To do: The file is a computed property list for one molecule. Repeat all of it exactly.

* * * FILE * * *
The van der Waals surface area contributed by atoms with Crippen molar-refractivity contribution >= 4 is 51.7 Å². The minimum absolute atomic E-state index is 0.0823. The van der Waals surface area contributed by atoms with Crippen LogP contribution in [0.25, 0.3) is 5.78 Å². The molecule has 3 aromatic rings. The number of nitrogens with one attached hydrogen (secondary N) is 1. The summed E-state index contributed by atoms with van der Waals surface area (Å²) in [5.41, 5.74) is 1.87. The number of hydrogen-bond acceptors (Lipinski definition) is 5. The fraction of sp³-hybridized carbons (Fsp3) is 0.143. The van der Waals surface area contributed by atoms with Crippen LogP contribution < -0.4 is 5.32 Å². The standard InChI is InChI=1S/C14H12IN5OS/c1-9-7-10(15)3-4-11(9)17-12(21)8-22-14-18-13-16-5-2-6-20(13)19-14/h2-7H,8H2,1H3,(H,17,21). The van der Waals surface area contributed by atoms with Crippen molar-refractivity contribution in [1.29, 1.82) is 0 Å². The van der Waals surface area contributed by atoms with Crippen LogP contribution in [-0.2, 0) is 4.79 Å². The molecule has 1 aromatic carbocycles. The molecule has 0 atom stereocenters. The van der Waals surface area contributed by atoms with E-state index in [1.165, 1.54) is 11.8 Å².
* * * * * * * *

The van der Waals surface area contributed by atoms with Crippen molar-refractivity contribution >= 4 is 51.7 Å². The minimum absolute atomic E-state index is 0.0823. The van der Waals surface area contributed by atoms with Crippen LogP contribution in [0.25, 0.3) is 5.78 Å². The molecule has 3 aromatic rings. The number of nitrogens with one attached hydrogen (secondary N) is 1. The summed E-state index contributed by atoms with van der Waals surface area (Å²) in [5.41, 5.74) is 1.87. The number of hydrogen-bond acceptors (Lipinski definition) is 5. The fraction of sp³-hybridized carbons (Fsp3) is 0.143. The van der Waals surface area contributed by atoms with Crippen LogP contribution < -0.4 is 5.32 Å². The standard InChI is InChI=1S/C14H12IN5OS/c1-9-7-10(15)3-4-11(9)17-12(21)8-22-14-18-13-16-5-2-6-20(13)19-14/h2-7H,8H2,1H3,(H,17,21). The van der Waals surface area contributed by atoms with Crippen molar-refractivity contribution in [1.29, 1.82) is 0 Å². The van der Waals surface area contributed by atoms with Crippen LogP contribution in [-0.2, 0) is 4.79 Å². The molecule has 1 aromatic carbocycles. The molecule has 0 atom stereocenters. The van der Waals surface area contributed by atoms with E-state index in [1.165, 1.54) is 11.8 Å².